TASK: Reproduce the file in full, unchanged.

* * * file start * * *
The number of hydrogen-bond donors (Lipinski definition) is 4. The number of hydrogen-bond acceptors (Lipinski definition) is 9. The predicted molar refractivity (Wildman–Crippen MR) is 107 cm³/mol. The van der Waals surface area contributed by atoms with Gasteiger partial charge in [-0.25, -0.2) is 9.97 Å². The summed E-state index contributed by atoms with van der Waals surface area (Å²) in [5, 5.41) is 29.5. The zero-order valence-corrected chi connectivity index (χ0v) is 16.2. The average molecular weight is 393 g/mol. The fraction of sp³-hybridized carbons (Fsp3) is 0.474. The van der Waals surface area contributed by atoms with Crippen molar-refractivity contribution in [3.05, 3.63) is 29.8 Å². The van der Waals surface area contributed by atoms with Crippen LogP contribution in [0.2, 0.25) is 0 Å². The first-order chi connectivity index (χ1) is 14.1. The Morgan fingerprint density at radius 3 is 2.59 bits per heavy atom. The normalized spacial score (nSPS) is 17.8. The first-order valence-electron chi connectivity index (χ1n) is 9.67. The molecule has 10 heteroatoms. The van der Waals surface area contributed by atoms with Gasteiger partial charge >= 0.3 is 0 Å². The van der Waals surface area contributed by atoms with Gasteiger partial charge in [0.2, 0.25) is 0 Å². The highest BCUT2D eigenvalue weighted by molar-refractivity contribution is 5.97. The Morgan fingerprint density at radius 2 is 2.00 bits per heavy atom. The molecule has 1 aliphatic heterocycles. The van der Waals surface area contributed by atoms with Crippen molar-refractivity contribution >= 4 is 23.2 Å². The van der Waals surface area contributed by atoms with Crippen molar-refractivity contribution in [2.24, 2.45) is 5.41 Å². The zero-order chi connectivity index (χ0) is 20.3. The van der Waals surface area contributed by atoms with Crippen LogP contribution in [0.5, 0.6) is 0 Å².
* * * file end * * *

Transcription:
The number of hydrogen-bond donors (Lipinski definition) is 4. The number of hydrogen-bond acceptors (Lipinski definition) is 9. The predicted molar refractivity (Wildman–Crippen MR) is 107 cm³/mol. The van der Waals surface area contributed by atoms with Gasteiger partial charge in [-0.25, -0.2) is 9.97 Å². The summed E-state index contributed by atoms with van der Waals surface area (Å²) in [5, 5.41) is 29.5. The zero-order valence-corrected chi connectivity index (χ0v) is 16.2. The average molecular weight is 393 g/mol. The fraction of sp³-hybridized carbons (Fsp3) is 0.474. The van der Waals surface area contributed by atoms with Crippen molar-refractivity contribution in [3.05, 3.63) is 29.8 Å². The van der Waals surface area contributed by atoms with Crippen LogP contribution in [0.2, 0.25) is 0 Å². The first-order chi connectivity index (χ1) is 14.1. The Morgan fingerprint density at radius 3 is 2.59 bits per heavy atom. The normalized spacial score (nSPS) is 17.8. The first-order valence-electron chi connectivity index (χ1n) is 9.67. The molecule has 10 heteroatoms. The van der Waals surface area contributed by atoms with Gasteiger partial charge >= 0.3 is 0 Å². The van der Waals surface area contributed by atoms with Gasteiger partial charge in [0.2, 0.25) is 0 Å². The highest BCUT2D eigenvalue weighted by molar-refractivity contribution is 5.97. The Morgan fingerprint density at radius 2 is 2.00 bits per heavy atom. The molecule has 1 aliphatic heterocycles. The van der Waals surface area contributed by atoms with Crippen molar-refractivity contribution >= 4 is 23.2 Å². The van der Waals surface area contributed by atoms with Crippen molar-refractivity contribution in [2.24, 2.45) is 5.41 Å². The zero-order chi connectivity index (χ0) is 20.3. The van der Waals surface area contributed by atoms with Crippen LogP contribution in [0.5, 0.6) is 0 Å².